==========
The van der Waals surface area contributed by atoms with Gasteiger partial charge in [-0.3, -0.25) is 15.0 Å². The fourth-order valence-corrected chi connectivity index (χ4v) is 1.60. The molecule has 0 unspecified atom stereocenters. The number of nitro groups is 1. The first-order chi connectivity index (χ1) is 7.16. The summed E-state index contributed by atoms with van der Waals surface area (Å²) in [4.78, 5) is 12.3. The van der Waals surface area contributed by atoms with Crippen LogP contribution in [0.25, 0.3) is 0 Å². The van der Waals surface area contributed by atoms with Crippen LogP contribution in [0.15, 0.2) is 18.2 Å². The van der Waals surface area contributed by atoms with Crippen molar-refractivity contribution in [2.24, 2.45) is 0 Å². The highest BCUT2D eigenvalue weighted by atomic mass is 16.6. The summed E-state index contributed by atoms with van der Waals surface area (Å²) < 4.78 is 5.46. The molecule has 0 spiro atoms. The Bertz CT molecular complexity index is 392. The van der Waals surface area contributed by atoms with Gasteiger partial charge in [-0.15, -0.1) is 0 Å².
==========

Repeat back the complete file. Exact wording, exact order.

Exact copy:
The van der Waals surface area contributed by atoms with Gasteiger partial charge in [-0.3, -0.25) is 15.0 Å². The fourth-order valence-corrected chi connectivity index (χ4v) is 1.60. The molecule has 0 unspecified atom stereocenters. The number of nitro groups is 1. The first-order chi connectivity index (χ1) is 7.16. The summed E-state index contributed by atoms with van der Waals surface area (Å²) in [4.78, 5) is 12.3. The van der Waals surface area contributed by atoms with Crippen LogP contribution in [0.25, 0.3) is 0 Å². The van der Waals surface area contributed by atoms with Crippen LogP contribution in [0.15, 0.2) is 18.2 Å². The van der Waals surface area contributed by atoms with Crippen molar-refractivity contribution in [2.24, 2.45) is 0 Å². The highest BCUT2D eigenvalue weighted by atomic mass is 16.6. The summed E-state index contributed by atoms with van der Waals surface area (Å²) < 4.78 is 5.46. The molecule has 0 spiro atoms. The Bertz CT molecular complexity index is 392. The van der Waals surface area contributed by atoms with Gasteiger partial charge in [-0.15, -0.1) is 0 Å².